2) Provide just one way of performing a function

As any product evolves, especially of the software type, we keep on adding more and more new functions. For example, in a version one, you can only create a project from the setup page. But based on customer feedback, by version 5, you can create a project while on a dashboard page, from the project manager summary page, from the customer page, while creating a portfolio… However, if you look at the products that are often viewed as amazingly simple yet effective designs such as the iPod or Google ‘s user interface the user is given very few choices of performing the same function. I had our R&D team hang pictures of the classic iPod with just five buttons in all their meeting rooms so they are constantly reminded of the importance of this bare bones “get it done” philosophy.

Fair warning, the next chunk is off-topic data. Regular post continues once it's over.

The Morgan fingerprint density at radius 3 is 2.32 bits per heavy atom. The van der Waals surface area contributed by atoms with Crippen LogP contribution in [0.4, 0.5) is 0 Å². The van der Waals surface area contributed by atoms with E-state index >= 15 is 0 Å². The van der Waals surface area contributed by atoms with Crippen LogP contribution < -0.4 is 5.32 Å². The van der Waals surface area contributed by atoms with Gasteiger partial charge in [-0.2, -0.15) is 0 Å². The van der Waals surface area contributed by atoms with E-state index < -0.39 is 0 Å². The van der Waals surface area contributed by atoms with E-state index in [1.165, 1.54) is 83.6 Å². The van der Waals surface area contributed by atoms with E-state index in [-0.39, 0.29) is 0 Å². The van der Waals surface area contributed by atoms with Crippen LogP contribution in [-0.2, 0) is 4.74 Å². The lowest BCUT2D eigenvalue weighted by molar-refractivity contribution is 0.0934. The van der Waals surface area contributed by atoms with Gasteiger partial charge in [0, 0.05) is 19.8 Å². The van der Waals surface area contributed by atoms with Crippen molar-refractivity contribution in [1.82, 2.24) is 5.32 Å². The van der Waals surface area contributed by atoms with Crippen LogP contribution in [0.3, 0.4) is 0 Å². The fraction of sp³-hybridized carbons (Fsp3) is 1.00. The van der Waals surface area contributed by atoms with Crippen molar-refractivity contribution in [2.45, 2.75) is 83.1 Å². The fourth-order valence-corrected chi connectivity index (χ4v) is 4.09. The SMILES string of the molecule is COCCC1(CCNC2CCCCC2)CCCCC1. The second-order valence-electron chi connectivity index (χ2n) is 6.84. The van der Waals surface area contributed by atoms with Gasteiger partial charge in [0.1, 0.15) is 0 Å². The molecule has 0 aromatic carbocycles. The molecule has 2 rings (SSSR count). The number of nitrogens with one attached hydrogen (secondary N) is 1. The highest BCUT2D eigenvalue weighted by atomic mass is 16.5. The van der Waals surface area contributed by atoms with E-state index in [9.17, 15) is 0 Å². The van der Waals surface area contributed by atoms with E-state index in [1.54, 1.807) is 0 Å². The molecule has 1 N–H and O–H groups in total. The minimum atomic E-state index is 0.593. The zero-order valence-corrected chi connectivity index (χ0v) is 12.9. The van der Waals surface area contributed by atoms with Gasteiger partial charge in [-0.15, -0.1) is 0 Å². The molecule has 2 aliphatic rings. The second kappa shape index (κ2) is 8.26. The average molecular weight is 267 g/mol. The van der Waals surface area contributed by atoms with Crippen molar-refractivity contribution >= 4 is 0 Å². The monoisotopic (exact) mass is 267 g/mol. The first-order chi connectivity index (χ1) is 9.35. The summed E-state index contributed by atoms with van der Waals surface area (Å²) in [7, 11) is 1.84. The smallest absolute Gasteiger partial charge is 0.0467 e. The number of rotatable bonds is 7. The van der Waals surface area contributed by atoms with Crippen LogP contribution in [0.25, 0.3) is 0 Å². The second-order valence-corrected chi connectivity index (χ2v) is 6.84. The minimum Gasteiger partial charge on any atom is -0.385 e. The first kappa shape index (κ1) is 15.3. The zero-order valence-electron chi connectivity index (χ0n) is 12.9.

3) Don’t oversimplify

This is perhaps the hardest rule of all. Let me explain with an example. Developing a timesheet application seems pretty straightforward these days and is considered by most to be a simple application to buy or develop. That is until you get into the details of the varying department specific time tracking user interface and timesheet policy enforcement requirements, cost allocation, billing, leave time and overtime calculations, and approval processes that have to be accounted for and automated. Not to mention the complexities of integrating a timesheet with payroll, accounting, project management software, and CRM applications.  We are often faced with prospects who try to oversimplify such requirements, choose an under-powered product or do not make the proper investments, and pay a very heavy price when these issues resurface in the tail end of the implementation.

However, even if your product can and must handle complex functions, always focus on the most common use of a function. If you need to implement complex or boundary scenarios they can not impact the average use of the function.

In a future blog, I will apply Occam’s Razor principle to making IT investments.